Groupon offers daily deals at steep discounts, resulting in stampeding herd‑style traffic patterns for its online properties. Users sign up to buy coupons for discounted services from third‑party retailers and companies, but these deals are only available for a short time. With over 48 million active users worldwide, Groupon’s sites frequently receive huge spikes in traffic, and must be able to withstand the stampede while still enabling its services to reach customers.
Aaron Bedra, Principal Engineer at Groupon, says that the main goal for Groupon’s IT teams is “About making sure we’re up when everybody wants to buy things, and as a global company, that’s really at any point in the day. There’s no real off‑peak for us since we span the globe.”
Within that worldwide infrastructure, Groupon favors open source and free software, so proprietary commercial solutions are not an option. That doesn’t mean service and support aren’t on the table, however, says Bedra.
“Our system is entirely built on open source or free software. We actually do seek to find commercial support that’s inline with the open source project we’re using so that if we have a problem we can actually reach out,” explains Bedra.
With Groupon’s main line of business completely reliant on its online presence, there are plenty of serious problems that need to be addressed. Continues Bedra, “We have business critical issues that are more pressing. Our Web server shouldn’t be an issue, and that’s why we use NGINX.”
He says that, “Groupon uses NGINX for mostly a reverse proxy. It’s the typical use case,” but with the added bonus of fulfilling one of the architectural goals at Groupon: utilizing edge processing.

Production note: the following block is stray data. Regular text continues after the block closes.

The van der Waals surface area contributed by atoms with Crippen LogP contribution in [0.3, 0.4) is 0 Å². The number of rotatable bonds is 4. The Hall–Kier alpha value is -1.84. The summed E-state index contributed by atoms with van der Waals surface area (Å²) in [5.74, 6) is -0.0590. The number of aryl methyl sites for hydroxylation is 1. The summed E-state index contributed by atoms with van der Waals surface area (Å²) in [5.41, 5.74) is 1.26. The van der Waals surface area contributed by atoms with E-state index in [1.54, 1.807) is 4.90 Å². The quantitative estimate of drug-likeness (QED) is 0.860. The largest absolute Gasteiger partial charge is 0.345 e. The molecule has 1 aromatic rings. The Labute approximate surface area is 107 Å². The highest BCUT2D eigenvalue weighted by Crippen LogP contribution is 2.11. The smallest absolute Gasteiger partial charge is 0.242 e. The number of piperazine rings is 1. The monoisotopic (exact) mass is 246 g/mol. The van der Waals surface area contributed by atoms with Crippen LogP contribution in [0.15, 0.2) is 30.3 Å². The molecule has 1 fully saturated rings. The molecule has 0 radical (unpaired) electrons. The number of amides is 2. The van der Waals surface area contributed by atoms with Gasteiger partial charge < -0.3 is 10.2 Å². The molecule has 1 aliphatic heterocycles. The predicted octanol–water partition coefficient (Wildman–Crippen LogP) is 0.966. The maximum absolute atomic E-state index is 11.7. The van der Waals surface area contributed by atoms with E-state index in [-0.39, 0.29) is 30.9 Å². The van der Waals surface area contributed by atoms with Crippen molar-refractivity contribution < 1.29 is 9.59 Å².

“I think it’s important to do stuff at the edge that should be done at the edge, instead of processing a request four, five, or six times over at every stage. If you could push all of that out to the edge you’d get a performance increase. You get that stuff distributed across everything. Separating the concerns of business function and edge processing, I think, is actually an important case, and that’s something I think NGINX can offer that’s pretty nice,” says Bedra.
Finally, NGINX is open source. Groupon favors open source and free software in its infrastructure, and NGINX fits nicely into that design.
Bedra explains that, “We don’t want to be down because of something we don’t understand. As big as we are at the moment, we really care about having the uptime. For us, we choose NGINX because we don’t have to worry about it. It’s there. NGINX is just there when we need it.” As such, NGINX is now acting as the gatekeeper for most of Groupon’s internal HTTP traffic as well. Using NGINX at the edges to perform processing on traffic also allows for the mitigation of overall server usage, and optimizes business flow.
With over $28 billion in revenue in 2017 alone, Groupon is the world’s leading online deal marketplace. The company offers group coupons at fabulous discounts, resulting in huge boosts in business for its merchant partners. The company employs over 10,000 workers, and is active worldwide in such countries as the United Arab Emirates, Denmark, and Thailand. Groupon has over 48 million active users around the globe. Groupon users can find coupons for services ranging from skydiving to meals.